Holiness is beautiful, legalism is binding; holiness brings life, legalism brings death. They are as different as night and day, and yet at first glance they can seem similar, because they both stand against sinful behavior and call for holy living. How can we distinguish between the two?
Legalism is rules without relationship, emphasizing standards more than the Savior, and laws more than love. It is a system based on fear and characterized by joyless judgmentalism, producing futility instead of freedom.
To an unsaved person, the legalist preaches justification by works, saying, “You’re a wicked sinner and you need to get rid of all your filthy habits if you want the Lord to accept you.” There is no grace in this message; no exalting of the life-changing, sin-cleansing power of the blood of Jesus; no clear proclamation of mercy.
The declaration of God’s love expressed through the cross is muffled, if it is even heard at all. Consequently, the proof of the new birth is seen almost entirely in what someone no longer does, and this continues to be the pattern for believers within the church: They are judged almost entirely by a few external standards (which, in many cases, are not even expressly mentioned in the Word) and they are monitored by conformity to the particular group’s code of conduct. The result is external conformity rather than inward transformation—and that means either self-righteousness of self-condemnation (or both!).
Of course, it is absolutely true that God has very high standards, and for anyone honestly reading the Word, there can be no doubt that He calls us to live by very high standards—in our thoughts, words and deeds; in our attitudes; in our sexuality; in our families; in our relationships; and much, much more. (See Eph. 5:1-6.)
Tragically, legalists—despite their best intentions—get things terribly wrong. First, they try to change a person from the outside in, whereas God deals with us from the inside out. Second, they fail to present a balanced picture of the Lord, putting too little stress on His mercy and too much emphasis on His wrath. Third, they do not point the struggling sinner (or believer) to the Lord’s supernatural empowerment, making holiness a matter of human effort alone. Finally, they add laws, standards, commandments, customs and traditions that are not found in the Word, making those things even more important than the biblical commandments themselves.
In contrast, true, scriptural holiness begins with the heart and flows from an encounter with God and His Word. It calls for repentance in response to the Lord’s gracious offer of salvation and it offers a way to be holy—the blood of Jesus and the Spirit of God. Biblical holiness is free, although it requires discipline and perseverance. For the legalist, nothing is free. Everything must be earned! That’s why legalism leads to bondage and holiness leads to liberty.
As Ralph Cudworth explained many years ago, “I do not mean by holiness the mere performance of outward duties of religion, coldly acted over, as a task; not our habitual prayings, hearings, fastings, multiplied one upon another (though these be all good, as subservient to a higher end); but I mean an inward soul and principle of divine life (Rom. 8:1-5), that spiriteth all these.”
It is that inward spiritual principle that must be cultivated—the principle of intimacy with Jesus, the principle of being renewed in our minds by His Word and Spirit, the principle of being conformed to His image and character, hating what He hates and loving what He loves.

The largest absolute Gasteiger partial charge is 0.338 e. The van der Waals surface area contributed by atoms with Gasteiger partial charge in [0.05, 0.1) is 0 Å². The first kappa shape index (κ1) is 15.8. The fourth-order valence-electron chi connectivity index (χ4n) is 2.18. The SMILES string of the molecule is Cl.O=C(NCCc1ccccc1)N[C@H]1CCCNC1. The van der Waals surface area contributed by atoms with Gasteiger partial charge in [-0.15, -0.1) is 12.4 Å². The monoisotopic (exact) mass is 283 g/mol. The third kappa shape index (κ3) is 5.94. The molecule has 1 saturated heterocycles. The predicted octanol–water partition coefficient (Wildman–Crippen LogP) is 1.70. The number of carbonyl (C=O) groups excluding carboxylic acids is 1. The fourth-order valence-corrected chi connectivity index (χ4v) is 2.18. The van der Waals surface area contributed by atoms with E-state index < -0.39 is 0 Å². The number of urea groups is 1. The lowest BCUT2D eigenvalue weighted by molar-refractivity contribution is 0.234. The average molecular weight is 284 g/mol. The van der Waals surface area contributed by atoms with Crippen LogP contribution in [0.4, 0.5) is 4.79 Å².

As Dr. Kent Hughes expressed in his book Disciplines of a Godly Man, “There is a universe of difference between the motivations behind legalism and discipline. Legalism says, ‘I will do this thing to gain merit with God,’ while discipline says, ‘I will do this because I love God and want to please him.’ Legalism is man-centered; discipline is God-centered.”
Unfortunately, the moment you preach biblical holiness, many Christians put their hands over their ears and say, “That’s legalism! That’s condemnation! That’s man-made religion! That’s the dead letter of the law! You won’t put me in bondage! I won’t listen to stuff like that!” As Robert Brimstead observed, “The idea of living strictly by what the Bible says has been branded as legalism.”
And so, these Christians run from the dangerous clutches of legalism and fall into the deadly grasp of license—that self-deceived state of fleshly liberty, catering to their carnality rather than crucifying it. What a terrible error!
Whatever comes naturally to these “liberated” believers is accepted as normal (and “understood,” of course, by the Lord), while biblical commandments are brought down to the level of their own experience, and anything that brings any kind of spiritual pressure to bear on them is rejected as not being the easy yoke and light burden of Jesus. And when the Holy Spirit brings conviction on people like this, they rebuke the devil for trying to condemn them.
To quote Oswald Chambers, “Liberty means ability not to violate the law; license means personal insistence on doing what I like. … To be free from the law means that I am the living law of God, there is no independence of God in my make-up. License is rebellion against all law. If my heart does not become the center of divine love, it may become the center of diabolical license.”
What then is the antidote? Flee from legalism, stay far away from license, and run to holiness. Reject humanly birthed, external religion. Give no place to false teaching that excuses carnality, and instead, embrace new covenant, heart transformation—and in the power of the Spirit, supernaturally enabled by God’s grace, deal ruthlessly with sin in your life. That is the path to freedom!
(Adapted from Go and Sin No More: A Call to Holiness.)
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